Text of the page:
09/28/2006 11:00PM

Deep Impact gets firm ground for Arc

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PARIS - Deep Impact, lauded in Japan as the best horse ever produced in that country, will find conditions to his liking at Longchamp on Sunday as he attempts an historic victory in the $2.55 million Prix de l'Arc de Triomphe.

A firm-ground specialist who can handle good going, Deep Impact approaches the 1 1/2-mile Arc under the sunny skies of Paris that have baked the Longchamp turf down to 3.1 on the penetrometer. That is solidly good ground that should play right into the hands of the Deep Impact, a 4-year-old son of Sunday Silence, while not necessarily aiding the chances of his two very dangerous rivals, Hurricane Run and Shirocco.

The Arc, with a post time of 11:30 a.m. Eastern, will be televised live by TVG along with three other races on the Longchamp card. The others are the Prix Marcel Boussac (10:05 a.m.), Prix Jean-Luc Lagardere (10:45 a.m.), and Prix de Grand Hotel Barrieire (12:15 p.m.).

The presence of the Big Three is one of the reasons this Arc will go off with just eight starters in the box, the smallest field since 1941. This, too, is beneficial to Deep Impact, as he tends to come from well behind. If he lags at the back of an eight-runner field, there will be fewer horses to pass as well as less trouble to get into along the way in his attempt to become the first Japanese-based horse to win Europe's premiere race.

The winner of 10 of his 11 races at home and winner of last year's Japanese Triple Crown, Deep Impact has been a perfect 3 for 3 this year, prepping with a handy score in the 1 3/8-mile Grade 1 Takarazuka Kinen. That race, however, came on June 25, and the question trainer Yasuo Ikee is asking of Deep Impact is a daunting one: Can he win the biggest race of his life off a 14-week layoff?

Ikee and his rider, Yutaka Take, say that he can. Others have their doubts, but there are doubts about his main rivals as well, especially the defending champ, Hurricane Run.

Last year's European champion, Hurricane Run, has been beaten in 2 of his 4 starts this season - by Pride in the Grand Prix de Saint-Cloud on June 25 and by Shirocco in the Prix Foy three weeks ago. In between, in the King George VI and Queen Elizabeth Diamond Stakes, he beat the late Dubai World Cup winner, Electrocutionist, and Heart's Cry, who is the only horse ever to finish in front of Deep Impact.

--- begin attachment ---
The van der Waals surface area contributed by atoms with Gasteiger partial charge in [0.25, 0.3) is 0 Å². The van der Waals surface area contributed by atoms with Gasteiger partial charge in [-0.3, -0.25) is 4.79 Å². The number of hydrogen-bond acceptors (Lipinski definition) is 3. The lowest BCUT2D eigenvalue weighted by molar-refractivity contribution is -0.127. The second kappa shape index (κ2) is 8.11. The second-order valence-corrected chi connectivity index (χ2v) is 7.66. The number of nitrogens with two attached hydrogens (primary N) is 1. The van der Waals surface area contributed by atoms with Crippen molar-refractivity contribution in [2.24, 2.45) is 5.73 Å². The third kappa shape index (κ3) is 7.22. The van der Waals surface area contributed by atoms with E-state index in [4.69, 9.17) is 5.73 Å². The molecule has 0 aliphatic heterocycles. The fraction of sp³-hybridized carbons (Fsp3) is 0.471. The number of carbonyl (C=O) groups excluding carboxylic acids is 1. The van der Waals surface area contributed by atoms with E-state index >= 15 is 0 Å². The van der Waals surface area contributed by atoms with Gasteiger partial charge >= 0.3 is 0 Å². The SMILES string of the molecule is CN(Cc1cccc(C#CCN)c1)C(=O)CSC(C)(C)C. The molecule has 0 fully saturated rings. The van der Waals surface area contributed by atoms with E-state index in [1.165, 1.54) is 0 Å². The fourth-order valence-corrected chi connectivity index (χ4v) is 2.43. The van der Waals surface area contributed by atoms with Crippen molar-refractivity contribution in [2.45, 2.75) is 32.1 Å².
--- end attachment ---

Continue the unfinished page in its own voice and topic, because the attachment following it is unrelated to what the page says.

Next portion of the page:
His King George effort suggests that trainer Andre Fabre is able to get Hurricane Run, a son of Montjeu, up for the big ones, as he did last October for a two-length Arc victory. Kieren Fallon gets the ride back, but he was Hurricane Run's rider the last two times he lost. Moreover, Hurricane Run would prefer some give in the ground, as would his stablemate Shirocco.

Shirocco has been perfect since landing the Breeders' Cup Turf last fall. He prepped with a win over Hurricane Run and Pride in the Prix Foy, and while he would rate an overall edge if the ground turned soft, good ground might compromise his chances.

The Alain de Royer-Dupre-trained mare Pride holds decisions over both Hurricane Run and Shirocco in the last 13 months and is another who would move up on soft ground. The one who stands the best chance of an upset on good ground is Fabre's third-stringer, Rail Link.

A Dansili 3-year-old, Rail Link is a two-time Arc course-and-distance winner in the Group 1 Grand Prix de Paris and the Group 2 Prix Niel. This is his first try against older horses, however, so he may find the competition too tough.

Sixties Icon, this year's St. Leger winner, is the best-bred horse in the race. By English and Irish Derby winner Galileo out of English Oaks winner Love Divine, he is another facing older for the first time.

Irish Wells, recent winner of the 1 9/16-mile Group 2 Grand Prix de Deauville, and Best Name, who took the 1 1/4-mile Group 3 Prix du Prince d'Orange two weeks ago at Longchamp, are capable but overmatched opponents.

A victory by Deep Impact would have nearly the same impact as the victory of the French-bred Gladiateur in the 1865 Epsom Derby, when the winner proved that English horses could be beaten in their biggest race. Deep Impact is good enough to point the Thoroughbred compass sharply Eastward if he can overcome his long but well-planned absence on Sunday.